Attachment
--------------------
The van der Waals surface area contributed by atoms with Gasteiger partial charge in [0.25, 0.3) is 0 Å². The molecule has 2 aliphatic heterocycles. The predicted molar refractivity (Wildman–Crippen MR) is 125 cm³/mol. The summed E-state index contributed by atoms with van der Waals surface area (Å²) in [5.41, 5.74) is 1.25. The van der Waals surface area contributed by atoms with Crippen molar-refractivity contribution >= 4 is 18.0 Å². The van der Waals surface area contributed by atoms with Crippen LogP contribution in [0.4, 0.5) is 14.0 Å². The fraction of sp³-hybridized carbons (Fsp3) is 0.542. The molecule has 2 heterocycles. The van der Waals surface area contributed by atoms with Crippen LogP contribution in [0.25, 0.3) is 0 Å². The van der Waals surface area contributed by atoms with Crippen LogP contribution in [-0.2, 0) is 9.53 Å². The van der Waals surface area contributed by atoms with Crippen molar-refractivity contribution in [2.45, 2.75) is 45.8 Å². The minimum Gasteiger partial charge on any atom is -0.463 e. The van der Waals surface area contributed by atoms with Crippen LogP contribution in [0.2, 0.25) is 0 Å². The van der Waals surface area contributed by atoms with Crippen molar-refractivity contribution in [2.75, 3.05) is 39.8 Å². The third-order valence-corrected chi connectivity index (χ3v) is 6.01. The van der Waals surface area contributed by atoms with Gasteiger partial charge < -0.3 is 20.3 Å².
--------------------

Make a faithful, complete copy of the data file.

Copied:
The van der Waals surface area contributed by atoms with Gasteiger partial charge in [0.25, 0.3) is 0 Å². The molecule has 2 aliphatic heterocycles. The predicted molar refractivity (Wildman–Crippen MR) is 125 cm³/mol. The summed E-state index contributed by atoms with van der Waals surface area (Å²) in [5.41, 5.74) is 1.25. The van der Waals surface area contributed by atoms with Crippen molar-refractivity contribution >= 4 is 18.0 Å². The van der Waals surface area contributed by atoms with Crippen LogP contribution in [0.4, 0.5) is 14.0 Å². The fraction of sp³-hybridized carbons (Fsp3) is 0.542. The molecule has 2 heterocycles. The van der Waals surface area contributed by atoms with Crippen LogP contribution in [0.25, 0.3) is 0 Å². The van der Waals surface area contributed by atoms with Crippen LogP contribution in [-0.2, 0) is 9.53 Å². The van der Waals surface area contributed by atoms with Crippen molar-refractivity contribution in [2.45, 2.75) is 45.8 Å². The minimum Gasteiger partial charge on any atom is -0.463 e. The van der Waals surface area contributed by atoms with Crippen LogP contribution in [0.2, 0.25) is 0 Å². The van der Waals surface area contributed by atoms with Crippen molar-refractivity contribution in [2.75, 3.05) is 39.8 Å². The third-order valence-corrected chi connectivity index (χ3v) is 6.01. The van der Waals surface area contributed by atoms with Gasteiger partial charge < -0.3 is 20.3 Å².